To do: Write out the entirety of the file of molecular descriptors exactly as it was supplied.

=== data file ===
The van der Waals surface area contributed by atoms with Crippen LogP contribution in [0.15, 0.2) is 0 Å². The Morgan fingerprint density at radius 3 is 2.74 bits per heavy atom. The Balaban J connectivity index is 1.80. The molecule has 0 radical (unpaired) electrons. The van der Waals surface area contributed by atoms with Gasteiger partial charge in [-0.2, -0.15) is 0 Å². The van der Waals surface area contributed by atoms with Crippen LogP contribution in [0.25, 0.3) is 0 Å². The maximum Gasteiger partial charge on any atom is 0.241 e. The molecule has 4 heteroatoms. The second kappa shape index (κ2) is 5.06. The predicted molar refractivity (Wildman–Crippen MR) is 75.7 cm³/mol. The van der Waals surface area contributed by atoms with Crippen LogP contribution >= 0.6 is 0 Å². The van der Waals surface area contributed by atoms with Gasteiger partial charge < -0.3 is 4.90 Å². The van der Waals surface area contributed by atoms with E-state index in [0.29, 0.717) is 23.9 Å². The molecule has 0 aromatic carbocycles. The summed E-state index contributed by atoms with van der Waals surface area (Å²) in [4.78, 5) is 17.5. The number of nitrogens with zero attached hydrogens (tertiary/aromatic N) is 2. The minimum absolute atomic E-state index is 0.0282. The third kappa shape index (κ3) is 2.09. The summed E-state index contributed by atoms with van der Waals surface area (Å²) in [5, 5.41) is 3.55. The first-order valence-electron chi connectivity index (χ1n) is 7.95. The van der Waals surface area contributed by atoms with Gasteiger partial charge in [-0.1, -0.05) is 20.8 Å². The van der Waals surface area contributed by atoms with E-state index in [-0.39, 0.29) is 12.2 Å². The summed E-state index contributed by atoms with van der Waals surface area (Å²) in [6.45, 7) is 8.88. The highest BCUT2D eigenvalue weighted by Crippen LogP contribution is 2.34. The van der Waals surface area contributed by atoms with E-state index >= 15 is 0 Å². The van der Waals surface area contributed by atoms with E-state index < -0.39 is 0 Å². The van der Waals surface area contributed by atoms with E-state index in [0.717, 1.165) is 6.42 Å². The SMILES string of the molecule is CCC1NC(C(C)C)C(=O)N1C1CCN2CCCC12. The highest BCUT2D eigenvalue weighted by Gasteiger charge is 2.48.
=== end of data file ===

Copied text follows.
The van der Waals surface area contributed by atoms with Crippen LogP contribution in [0.15, 0.2) is 0 Å². The Morgan fingerprint density at radius 3 is 2.74 bits per heavy atom. The Balaban J connectivity index is 1.80. The molecule has 0 radical (unpaired) electrons. The van der Waals surface area contributed by atoms with Gasteiger partial charge in [-0.2, -0.15) is 0 Å². The van der Waals surface area contributed by atoms with Crippen LogP contribution in [0.25, 0.3) is 0 Å². The maximum Gasteiger partial charge on any atom is 0.241 e. The molecule has 4 heteroatoms. The second kappa shape index (κ2) is 5.06. The predicted molar refractivity (Wildman–Crippen MR) is 75.7 cm³/mol. The van der Waals surface area contributed by atoms with Crippen LogP contribution >= 0.6 is 0 Å². The van der Waals surface area contributed by atoms with Gasteiger partial charge < -0.3 is 4.90 Å². The van der Waals surface area contributed by atoms with E-state index in [0.29, 0.717) is 23.9 Å². The molecule has 0 aromatic carbocycles. The summed E-state index contributed by atoms with van der Waals surface area (Å²) in [4.78, 5) is 17.5. The number of nitrogens with zero attached hydrogens (tertiary/aromatic N) is 2. The minimum absolute atomic E-state index is 0.0282. The third kappa shape index (κ3) is 2.09. The summed E-state index contributed by atoms with van der Waals surface area (Å²) in [5, 5.41) is 3.55. The first-order valence-electron chi connectivity index (χ1n) is 7.95. The van der Waals surface area contributed by atoms with Gasteiger partial charge in [-0.1, -0.05) is 20.8 Å². The van der Waals surface area contributed by atoms with E-state index in [-0.39, 0.29) is 12.2 Å². The summed E-state index contributed by atoms with van der Waals surface area (Å²) in [6.45, 7) is 8.88. The highest BCUT2D eigenvalue weighted by Crippen LogP contribution is 2.34. The van der Waals surface area contributed by atoms with E-state index >= 15 is 0 Å². The van der Waals surface area contributed by atoms with E-state index < -0.39 is 0 Å². The van der Waals surface area contributed by atoms with E-state index in [0.717, 1.165) is 6.42 Å². The SMILES string of the molecule is CCC1NC(C(C)C)C(=O)N1C1CCN2CCCC12. The highest BCUT2D eigenvalue weighted by Gasteiger charge is 2.48.